One of the people I loved most in this world was my grandfather. When he died, I grieved. A few years later a very good friend and co-worker committed suicide. My love for my friend was nothing compared to the love for my grandfather, yet his death devastated me. The circumstantial cloud cast by the suicide of my friend had darkened my life even more than the loss of my grandfather.
For many years, I used the terms grief and mourning synonymously. I now understand that grief is a place, and mourning is the process of moving through the place called grief. Grief isn’t optional – but, mourning is optional. Those who refuse to mourn never fully escape the darkness of love’s shadow. They remain in various shades of the darkness. With each subsequent loss, their darkness will grow.
Mourning is a form of payment for the love tax. It is hard and frustrating work, but it must be done. When we don’t mourn the loss of the things we have loved and lost, it becomes an unreconciled loss. It is essentially unpaid debt. The way we are penalized for not mourning is by the effect it has on our future relationships. It impedes our ability to truly enjoy many other things we should love and enjoy.
Mourning is sometimes a very public, external expression of our internal conflicts. It can also be a deep internal struggle. It is the resolution of the various circumstances which adds to the degree of our darkness. It requires us to honestly reconcile our losses by confronting each obstacle on our path through grief. It often requires a house cleaning of the human heart and often, allowing others to help us.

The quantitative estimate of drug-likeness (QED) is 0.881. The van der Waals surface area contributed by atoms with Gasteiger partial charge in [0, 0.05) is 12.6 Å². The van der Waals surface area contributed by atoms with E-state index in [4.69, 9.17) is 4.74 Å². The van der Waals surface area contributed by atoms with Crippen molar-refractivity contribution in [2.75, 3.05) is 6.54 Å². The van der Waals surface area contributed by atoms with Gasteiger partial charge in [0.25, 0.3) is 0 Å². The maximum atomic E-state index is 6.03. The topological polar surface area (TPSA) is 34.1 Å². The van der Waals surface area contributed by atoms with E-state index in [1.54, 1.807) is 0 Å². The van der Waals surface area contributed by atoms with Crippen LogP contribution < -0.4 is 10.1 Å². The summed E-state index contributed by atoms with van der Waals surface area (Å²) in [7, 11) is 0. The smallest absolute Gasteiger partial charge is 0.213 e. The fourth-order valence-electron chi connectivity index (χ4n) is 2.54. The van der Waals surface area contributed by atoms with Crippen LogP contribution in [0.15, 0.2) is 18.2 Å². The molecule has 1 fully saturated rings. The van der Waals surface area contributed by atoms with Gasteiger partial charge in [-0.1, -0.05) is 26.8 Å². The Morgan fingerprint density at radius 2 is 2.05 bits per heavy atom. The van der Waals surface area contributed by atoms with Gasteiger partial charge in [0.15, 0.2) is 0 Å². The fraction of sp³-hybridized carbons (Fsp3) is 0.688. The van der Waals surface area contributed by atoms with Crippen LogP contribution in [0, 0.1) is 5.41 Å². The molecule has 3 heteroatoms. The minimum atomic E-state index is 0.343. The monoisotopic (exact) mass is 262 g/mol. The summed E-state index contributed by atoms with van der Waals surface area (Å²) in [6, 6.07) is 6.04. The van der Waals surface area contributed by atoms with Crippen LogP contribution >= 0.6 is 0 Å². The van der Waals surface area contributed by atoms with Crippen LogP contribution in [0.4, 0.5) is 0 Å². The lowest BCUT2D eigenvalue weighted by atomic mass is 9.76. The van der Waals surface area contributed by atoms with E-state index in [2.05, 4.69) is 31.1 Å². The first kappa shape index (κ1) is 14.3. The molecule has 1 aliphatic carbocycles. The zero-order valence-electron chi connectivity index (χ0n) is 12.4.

I have lost many people and things which I have loved dearly in my lifetime. Some of them still hurt. A few of them I am still mourning. When I reflect upon them now, I recognize how truly blessed I was to have enjoyed them for a season of my life. The grief I endured, and the love tax which I was assessed, was truly worth it all. I wouldn’t trade a single memory to escape my darkest days.
As I work with those in my support groups and coach people through their seasons of loss, I try to share what I have learned about love’s shadow. There is no shortcut or easy out. As long as the love lasts, my grief will be there too. If we learn how to mourn and allow others to help, the darkness will subside and our relationship of presence blossoms into a beautiful relationship of memory.
The loss of my close friend who took his own life set me on a journey which I never intended to take. Along the way I have learned many things. I have now mourned many unresolved losses of all kinds. I have paid my taxes. Life is better now. It took me a long time to truly understand the philosophy that love isn’t free, but it is certainly worth the price!
ABOUT THE AUTHOR-----------------------------------------------------
Randal Doaty had a lifelong career in emergency services as a fire fighter, EMT, police officer and also as a private investigator. His life was immersed in the tragic losses of others. Randy was much too busy to deal with his own losses. The tragic death of a very close friend to suicide triggered an investigation into his dreaded adversary - grief. He is now a writer, author, poet and speaker on the topic of grief and mourning. He serves as a personal grief coach and facilitates grief support groups. He is the founder and President of Glass Tears, Inc. which provides a unique outreach for those struggling through a season of loss and also a fundraising solution for other grief support organizations.